Posted on January 29, 2022
I am still going through images I shot on our visit to the Brigantine Division of the Edwin B. Forsythe National Wildlife Refuge near Oceanville, NJ. The Featured Image is a small Center Section of a handheld series of a 40 image panorama for one of the panos I shot from the Wildlife Drive. The full landscape is below. When doing handheld large panoramas I try to shoot the series as quickly as possible because clouds, grasses and birds in the image may be moving so when blending the pano images it is easier to blend the scene. I have found that Photoshop does a very good job on automatically assembling my multi-image panoramas, even when they are very Long or even Multi-row, Multi-image panos. you just have to get used to setting them up. On this trip I was using a variety of cameras depending on what I was photographing. These are taken with a Canon R camera with a 150-600mm zoom @150mm @f/16.
Category: Blog, Brigantine Division, Brigantine NWR, Brigantine NWR, Oceanville NJ, canon R, Edwin B Forsythe National Wildlife Refuge, Edwin B. Forsythe National Wildlife Refuge, Equipment, Image Stacking, Landscapes, Oceanville NJ, Panorama & Stacked Images, Panoramas, wildlife drive Tagged: canon R camera, Edwin B Forsythe National Wildlife Refuge, Edwin B. Forsythe NWR, Edwin B. Forsythe Wildlife Drive, photoshop panoramas, tamron 150-600mm, Tamron 150-600mm lens
Posted on November 16, 2021
These images of a Tricolored Heron in Breeding Plumage on the nest were taken a couple of years ago on a photo trip to Florida. These were taken at the Rookery at the St. Augustine Alligator Farm. I was using a Tamron 150-600mm lens on a Canon R. This combo worked great for getting images in the Rookery because there were so many photo opportunities, some were far off but many were extremely close, almost too close! I was fortunate to come upon this Tricolored Heron in High Breeding Plumage on a very close nest. It is only in High Breeding plumage for a few days. During the peak of the breeding these herons have the distinctive coloration of red eyes, purplish feathers, pinkish legs and bright blue bill. The Tricolored Heron is also known as the Louisiana Heron. The Featured image was taken @ 600mm & cropped slightly.
Category: Birds, Birds, birdscapes, Blog, canon R, Equipment, Favorite Locations, St. Augustine Alligator Farm, St. Augustine rookery, Wildlife Tagged: canon R, canon R camera, rookery at the St. Augustine Alligator Farm, St. Augustine Alligator Farm Rookery, tamron 150-600mm, Tamron 150-600mm lens, Tricolored Heron, Tricolored Heron Breeding Plumage, Tricolored Heron Nest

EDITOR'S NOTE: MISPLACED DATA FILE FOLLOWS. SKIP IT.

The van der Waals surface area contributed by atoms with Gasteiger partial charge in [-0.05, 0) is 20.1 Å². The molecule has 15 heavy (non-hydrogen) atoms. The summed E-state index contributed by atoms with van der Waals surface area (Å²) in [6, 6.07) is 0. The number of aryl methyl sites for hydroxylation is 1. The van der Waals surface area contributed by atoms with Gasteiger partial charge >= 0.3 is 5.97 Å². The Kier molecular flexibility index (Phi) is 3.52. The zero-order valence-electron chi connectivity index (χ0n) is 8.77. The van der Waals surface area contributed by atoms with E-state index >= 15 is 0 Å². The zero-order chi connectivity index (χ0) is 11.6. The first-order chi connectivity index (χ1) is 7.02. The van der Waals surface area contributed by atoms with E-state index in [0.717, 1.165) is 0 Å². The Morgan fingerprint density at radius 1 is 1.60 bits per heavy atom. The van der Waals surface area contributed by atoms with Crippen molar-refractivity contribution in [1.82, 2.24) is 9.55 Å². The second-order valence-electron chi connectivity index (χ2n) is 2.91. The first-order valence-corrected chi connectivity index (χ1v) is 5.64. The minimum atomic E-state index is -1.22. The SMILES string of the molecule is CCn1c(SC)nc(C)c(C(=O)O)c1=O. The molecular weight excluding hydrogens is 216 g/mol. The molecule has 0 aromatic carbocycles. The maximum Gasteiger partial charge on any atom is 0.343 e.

Posted on September 4, 2021
As we were driving along the Brigantine Wildlife Drive looking for photo subjects we came upon this Great Blue Heron standing in the Grasses. It was quite far out so I put a 2X Teleconverter on my 150-600mm lens to get a closer image. It came out fairly well considering the Tamron 150-600mm lens @ 600mm with a 2X teleconverter (1200mm) is somewhat pushing the sharpness of the lens & image. Stopping down more to f/16 helped quite a bit plus using more Sharpening in Camera Raw when adjusting my images also helped. Usually when using a Teleconverter, I stop down more than I usually do when not using a Teleconverter. For example – when using a 1.4X teleconverter I stop down 1 more f/stop than usual. When using a 1.7X or 2X Teleconverter I stop down 2 stops more than usual. I flattened my layers & duplicated the final layer to have a duplicate layer above my final layer. Using Filter > Other>High Pass Sharpening I had a Grayscale duplicate image above my final color layer. The Grayscale layer was then changed from Normal to Overlay in the layers palette and I lowered the opacity of the High Pass layer to about 40 percent opacity. This just adds a little more Crispness or Sharpness (on the image edges) since I was using a 2X Teleconverter on the Tamron 150-600mm Lens. When using a Grayscale High Pass layer technique it is best to not go too “heavy” on the opacity of High Pass layer. Usually I only go to 20% or 30% opacity on the High Pass layer, but really depends on the image you are working on. This technique can also help sharpness when printing images on an Ink Jet Printer which is basically spraying the ink. But for Inkjet printing I would lower the High Pass layer even a little more. It takes some practice but helps. In my old commercial photo studio before I retired we also did a lot of Wide Format printing for our Corporate & Advertising Agency clients. I had 2- 60″ wide HP Printers for indoor display & fine art graphics & 44″ & 63″ Epson Printers for outdoor graphics or indoor specialty medias. Give this technique a try, but do not overdo the opacity of the High Pass layer. Again it takes some practice, but comes in handy.